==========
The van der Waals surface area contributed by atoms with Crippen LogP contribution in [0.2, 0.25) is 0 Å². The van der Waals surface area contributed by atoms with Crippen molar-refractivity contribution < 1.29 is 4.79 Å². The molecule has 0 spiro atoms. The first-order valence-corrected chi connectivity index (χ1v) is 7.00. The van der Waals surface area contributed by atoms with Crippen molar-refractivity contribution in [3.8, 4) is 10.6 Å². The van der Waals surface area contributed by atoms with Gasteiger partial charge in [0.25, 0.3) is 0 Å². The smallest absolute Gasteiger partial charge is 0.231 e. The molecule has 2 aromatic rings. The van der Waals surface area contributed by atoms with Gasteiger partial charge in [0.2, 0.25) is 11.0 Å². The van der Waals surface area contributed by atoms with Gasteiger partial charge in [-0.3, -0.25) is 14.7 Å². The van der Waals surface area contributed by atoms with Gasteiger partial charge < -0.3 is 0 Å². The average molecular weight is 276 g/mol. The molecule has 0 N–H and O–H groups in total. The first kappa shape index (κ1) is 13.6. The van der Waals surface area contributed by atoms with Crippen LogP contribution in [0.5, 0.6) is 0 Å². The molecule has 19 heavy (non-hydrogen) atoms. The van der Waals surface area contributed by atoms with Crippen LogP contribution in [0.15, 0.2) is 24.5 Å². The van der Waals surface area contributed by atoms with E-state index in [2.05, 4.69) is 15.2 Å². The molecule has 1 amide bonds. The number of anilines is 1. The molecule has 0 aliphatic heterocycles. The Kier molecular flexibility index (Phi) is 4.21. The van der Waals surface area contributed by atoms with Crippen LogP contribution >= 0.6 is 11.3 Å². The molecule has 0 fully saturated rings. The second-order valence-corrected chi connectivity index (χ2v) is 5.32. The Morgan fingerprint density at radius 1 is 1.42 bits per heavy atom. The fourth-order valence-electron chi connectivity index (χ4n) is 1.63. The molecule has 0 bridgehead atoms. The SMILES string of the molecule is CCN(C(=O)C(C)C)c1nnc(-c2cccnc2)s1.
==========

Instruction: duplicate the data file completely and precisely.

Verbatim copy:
The van der Waals surface area contributed by atoms with Crippen LogP contribution in [0.2, 0.25) is 0 Å². The van der Waals surface area contributed by atoms with Crippen molar-refractivity contribution < 1.29 is 4.79 Å². The molecule has 0 spiro atoms. The first-order valence-corrected chi connectivity index (χ1v) is 7.00. The van der Waals surface area contributed by atoms with Crippen molar-refractivity contribution in [3.8, 4) is 10.6 Å². The van der Waals surface area contributed by atoms with Gasteiger partial charge in [0.25, 0.3) is 0 Å². The smallest absolute Gasteiger partial charge is 0.231 e. The molecule has 2 aromatic rings. The van der Waals surface area contributed by atoms with Gasteiger partial charge in [0.2, 0.25) is 11.0 Å². The van der Waals surface area contributed by atoms with Gasteiger partial charge in [-0.3, -0.25) is 14.7 Å². The van der Waals surface area contributed by atoms with Gasteiger partial charge < -0.3 is 0 Å². The average molecular weight is 276 g/mol. The molecule has 0 N–H and O–H groups in total. The first kappa shape index (κ1) is 13.6. The van der Waals surface area contributed by atoms with Crippen LogP contribution in [0.5, 0.6) is 0 Å². The molecule has 19 heavy (non-hydrogen) atoms. The van der Waals surface area contributed by atoms with Crippen LogP contribution in [0.15, 0.2) is 24.5 Å². The van der Waals surface area contributed by atoms with E-state index in [2.05, 4.69) is 15.2 Å². The molecule has 1 amide bonds. The number of anilines is 1. The molecule has 0 aliphatic heterocycles. The Kier molecular flexibility index (Phi) is 4.21. The van der Waals surface area contributed by atoms with Crippen LogP contribution >= 0.6 is 11.3 Å². The molecule has 0 fully saturated rings. The second-order valence-corrected chi connectivity index (χ2v) is 5.32. The Morgan fingerprint density at radius 1 is 1.42 bits per heavy atom. The fourth-order valence-electron chi connectivity index (χ4n) is 1.63. The molecule has 0 bridgehead atoms. The SMILES string of the molecule is CCN(C(=O)C(C)C)c1nnc(-c2cccnc2)s1.